13. "My standard for verisimilitude is simple and I came to it when I started to write prose narrative: fuck the average reader. I was always told to write for the average reader in my newspaper life. The average reader, as they meant it, was some suburban white subscriber with two-point-whatever kids and three-point-whatever cars and a dog and a cat and lawn furniture. He knows nothing and he needs everything explained to him right away, so that exposition becomes this incredible, story-killing burden. Fuck him. Fuck him to hell."
Author: David Simon
14. "Poincaré was] the last man to take practically all mathematics, pure and applied, as his province. ... Few mathematicians have had the breadth of philosophic vision that Poincare had, and none in his superior in the gift of clear exposition."
Author: Eric Temple Bell
15. "It is worth noting that a wrong folkoric definition of an Inertial Frame in the Popular Science literature (even in text books) reads that 'it is a frame in uniform motion'. We know very well by now that the idea of motion requires a frame of reference, so that such a definition of an Inertial Frame has no meaning whatsoever, confusing the reader because it tacitly reaffirms the idea of absolute motion -- when the goal of every didactic exposition of Relativity Theory should be precisely the opposite."
Author: Felix Alba Juez
16. "There is no scorn more profound, or on the whole more justifiable, than that of the men who make for the men who explain. Exposition, criticism, appreciation, is work for second-rate minds."
Author: G. H. Hardy
17. "Here bhikkhus, some misguided men learn the Dhamma–discourses, stanzas, expositions, verses, exclamations, sayings, birth stories, marvels, and answers to questions–but having learned the Dhamma, they do not examine the meaning of those teachings with wisdom. Not examining the meaning of those teachings with wisdom, they do not gain a reflective acceptance of them. Instead they learn the Dhamma only for the sake of criticising others and for winning in debates, and they do not experience the good for the sake of which they learned the Dhamma."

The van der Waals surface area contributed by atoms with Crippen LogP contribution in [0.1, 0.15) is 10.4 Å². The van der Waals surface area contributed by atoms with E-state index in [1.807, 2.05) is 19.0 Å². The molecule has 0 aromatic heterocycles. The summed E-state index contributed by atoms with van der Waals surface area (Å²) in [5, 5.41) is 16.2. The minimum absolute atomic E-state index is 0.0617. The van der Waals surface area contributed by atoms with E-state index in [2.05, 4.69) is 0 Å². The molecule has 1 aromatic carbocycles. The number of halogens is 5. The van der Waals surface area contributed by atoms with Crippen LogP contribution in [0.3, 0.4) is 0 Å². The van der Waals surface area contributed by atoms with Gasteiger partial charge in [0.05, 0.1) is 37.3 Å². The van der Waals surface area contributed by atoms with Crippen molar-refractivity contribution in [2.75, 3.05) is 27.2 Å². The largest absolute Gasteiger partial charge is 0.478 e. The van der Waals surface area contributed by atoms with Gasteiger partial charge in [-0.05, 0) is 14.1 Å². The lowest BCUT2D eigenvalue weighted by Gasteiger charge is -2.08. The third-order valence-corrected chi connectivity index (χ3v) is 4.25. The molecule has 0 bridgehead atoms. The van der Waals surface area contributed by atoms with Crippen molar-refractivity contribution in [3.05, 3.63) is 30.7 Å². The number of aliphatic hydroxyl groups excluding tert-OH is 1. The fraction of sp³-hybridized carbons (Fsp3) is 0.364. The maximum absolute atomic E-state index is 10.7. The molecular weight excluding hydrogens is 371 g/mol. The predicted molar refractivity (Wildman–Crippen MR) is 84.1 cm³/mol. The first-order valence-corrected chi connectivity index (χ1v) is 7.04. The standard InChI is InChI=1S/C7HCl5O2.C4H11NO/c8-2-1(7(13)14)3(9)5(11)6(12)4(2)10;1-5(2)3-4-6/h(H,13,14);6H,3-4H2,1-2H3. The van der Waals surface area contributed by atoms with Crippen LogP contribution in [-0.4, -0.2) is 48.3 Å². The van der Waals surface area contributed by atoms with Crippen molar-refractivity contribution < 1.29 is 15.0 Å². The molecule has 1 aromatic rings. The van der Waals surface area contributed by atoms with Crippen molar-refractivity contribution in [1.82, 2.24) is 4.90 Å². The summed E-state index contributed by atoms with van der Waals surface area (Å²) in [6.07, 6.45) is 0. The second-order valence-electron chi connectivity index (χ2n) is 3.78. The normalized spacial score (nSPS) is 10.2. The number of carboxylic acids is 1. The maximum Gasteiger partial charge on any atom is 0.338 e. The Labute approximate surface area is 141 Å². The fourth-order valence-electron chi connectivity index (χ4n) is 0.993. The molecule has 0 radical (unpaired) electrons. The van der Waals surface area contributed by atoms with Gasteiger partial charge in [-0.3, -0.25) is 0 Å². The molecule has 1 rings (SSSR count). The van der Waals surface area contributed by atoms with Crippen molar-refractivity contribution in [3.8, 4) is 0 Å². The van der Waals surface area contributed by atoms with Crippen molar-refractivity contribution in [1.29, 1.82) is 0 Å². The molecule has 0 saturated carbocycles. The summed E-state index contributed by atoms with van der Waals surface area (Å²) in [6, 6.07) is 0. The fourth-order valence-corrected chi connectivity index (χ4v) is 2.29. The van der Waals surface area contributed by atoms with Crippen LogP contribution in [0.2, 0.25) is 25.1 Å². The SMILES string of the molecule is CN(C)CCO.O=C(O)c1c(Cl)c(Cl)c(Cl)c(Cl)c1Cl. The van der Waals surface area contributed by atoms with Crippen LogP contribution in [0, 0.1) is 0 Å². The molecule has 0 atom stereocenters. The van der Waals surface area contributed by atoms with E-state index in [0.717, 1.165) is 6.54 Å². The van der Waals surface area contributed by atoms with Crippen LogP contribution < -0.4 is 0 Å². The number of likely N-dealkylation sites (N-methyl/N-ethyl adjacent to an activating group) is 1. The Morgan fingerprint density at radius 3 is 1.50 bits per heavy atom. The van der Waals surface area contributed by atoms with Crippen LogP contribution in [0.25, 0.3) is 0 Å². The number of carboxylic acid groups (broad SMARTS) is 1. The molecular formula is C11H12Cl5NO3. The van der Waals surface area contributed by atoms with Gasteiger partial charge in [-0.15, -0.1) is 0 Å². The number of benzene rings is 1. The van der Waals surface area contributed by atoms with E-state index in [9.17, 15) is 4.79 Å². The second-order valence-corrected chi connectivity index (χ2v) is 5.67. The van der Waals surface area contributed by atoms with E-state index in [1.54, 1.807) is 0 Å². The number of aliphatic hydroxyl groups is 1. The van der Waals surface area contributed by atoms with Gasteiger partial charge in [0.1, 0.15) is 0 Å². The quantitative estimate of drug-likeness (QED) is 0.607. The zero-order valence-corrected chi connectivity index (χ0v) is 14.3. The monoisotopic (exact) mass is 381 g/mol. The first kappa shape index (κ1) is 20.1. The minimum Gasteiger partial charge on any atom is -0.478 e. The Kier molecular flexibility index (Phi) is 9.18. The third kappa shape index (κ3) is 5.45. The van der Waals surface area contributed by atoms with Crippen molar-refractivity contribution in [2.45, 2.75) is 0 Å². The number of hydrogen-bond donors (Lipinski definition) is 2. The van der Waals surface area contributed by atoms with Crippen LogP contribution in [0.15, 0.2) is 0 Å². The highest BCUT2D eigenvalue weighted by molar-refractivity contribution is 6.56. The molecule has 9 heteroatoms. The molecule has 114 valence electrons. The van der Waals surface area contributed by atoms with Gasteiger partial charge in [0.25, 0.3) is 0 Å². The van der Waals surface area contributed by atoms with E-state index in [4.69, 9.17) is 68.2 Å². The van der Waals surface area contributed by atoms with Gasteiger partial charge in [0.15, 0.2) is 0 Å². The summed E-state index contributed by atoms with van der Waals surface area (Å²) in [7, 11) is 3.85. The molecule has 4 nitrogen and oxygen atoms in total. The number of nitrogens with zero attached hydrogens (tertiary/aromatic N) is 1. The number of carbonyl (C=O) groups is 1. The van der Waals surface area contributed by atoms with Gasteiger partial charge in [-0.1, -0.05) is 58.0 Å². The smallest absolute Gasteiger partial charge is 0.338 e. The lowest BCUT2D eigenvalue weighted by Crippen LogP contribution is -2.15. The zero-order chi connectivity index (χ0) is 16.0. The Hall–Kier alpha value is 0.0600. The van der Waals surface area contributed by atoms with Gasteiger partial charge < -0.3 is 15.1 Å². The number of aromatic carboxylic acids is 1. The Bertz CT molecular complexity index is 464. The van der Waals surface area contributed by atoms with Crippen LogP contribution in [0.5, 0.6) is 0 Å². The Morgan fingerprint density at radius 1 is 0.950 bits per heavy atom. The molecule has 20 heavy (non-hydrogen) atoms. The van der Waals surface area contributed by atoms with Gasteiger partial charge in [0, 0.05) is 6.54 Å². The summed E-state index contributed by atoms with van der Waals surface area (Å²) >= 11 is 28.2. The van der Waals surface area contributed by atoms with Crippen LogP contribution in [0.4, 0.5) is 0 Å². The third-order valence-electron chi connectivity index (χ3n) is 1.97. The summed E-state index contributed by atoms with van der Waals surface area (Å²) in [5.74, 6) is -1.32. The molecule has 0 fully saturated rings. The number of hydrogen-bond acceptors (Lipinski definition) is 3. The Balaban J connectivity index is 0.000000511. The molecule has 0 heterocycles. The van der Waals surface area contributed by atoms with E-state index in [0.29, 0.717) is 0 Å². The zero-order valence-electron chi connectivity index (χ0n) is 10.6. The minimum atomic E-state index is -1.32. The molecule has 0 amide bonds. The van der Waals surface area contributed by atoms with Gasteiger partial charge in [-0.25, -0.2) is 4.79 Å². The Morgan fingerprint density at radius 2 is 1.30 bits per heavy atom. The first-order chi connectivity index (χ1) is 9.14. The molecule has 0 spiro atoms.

Author: Gautama Buddha
18. "Should a priest reject relativity because it contains no authoritative exposition on the doctrine of the Trinity? Once you realize that the Bible does not purport to be a textbook of science, the old controversy between religion and science vanishes . . . The doctrine of the Trinity is much more abstruse than anything in relativity or quantum mechanics; but, being necessary for salvation, the doctrine is stated in the Bible. If the theory of relativity had also been necessary for salvation, it would have been revealed to Saint Paul or to Moses."
Author: Georges Lemaitre
19. "For the Bible, despite all its contradictions and absurdities, its barbarisms and obscenities, remains grand and gaudy stuff, and so it deserves careful study and enlightened exposition. It is not only lovely in phrase; it is also rich in ideas, many of them far from foolish. One somehow gathers the notion that it was written from end to end by honest men—inspired, perhaps, but nevertheless honest. When they had anything to say they said it plainly, whether it was counsel that enemies be slain or counsel that enemies be kissed. They knew how to tell a story, and how to sing a song, and how to swathe a dubious argument in specious and disarming words."
Author: H.L. Mencken
20. "Let it be understood, in the first place, that a science fiction story must be an exposition of a scientific theme and it must be also a story."
Author: Hugo Gernsback
21. "T. S. Eliot and Jean-Paul Sartre, dissimilar enough as thinkers, both tend to undervalue prose and to deny it any imaginative function. Poetry is the creation of linguistic quasi-things; prose is for explanation and exposition, it is essentially didactic, documentary, informative. Prose is ideally transparent; it is only faute de mieux written in words. The influential modern stylist is Hemingway. It would be almost inconceivable now to write like Landor. Most modern English novels indeed are not written. One feels they could slip into some other medium without much loss. It takes a foreigner like Nabokov or an Irishman like Beckett to animate prose language into an imaginative stuff in its own right."
Author: Iris Murdoch
22. "Conversation! Supple sentences, with first and second meanings and overtones beyond, outrageous challenges with cleverly planned slip-points, rebuttals of elegant brevity; deceptions and guiles, patient explanations of the obvious, fleeting allusions to the unthinkable. As a preliminary, the conversationalist must gauge the mood, the intelligence and the verbal facility of the company. To this end, a few words of pedantic exposition often prove invaluable."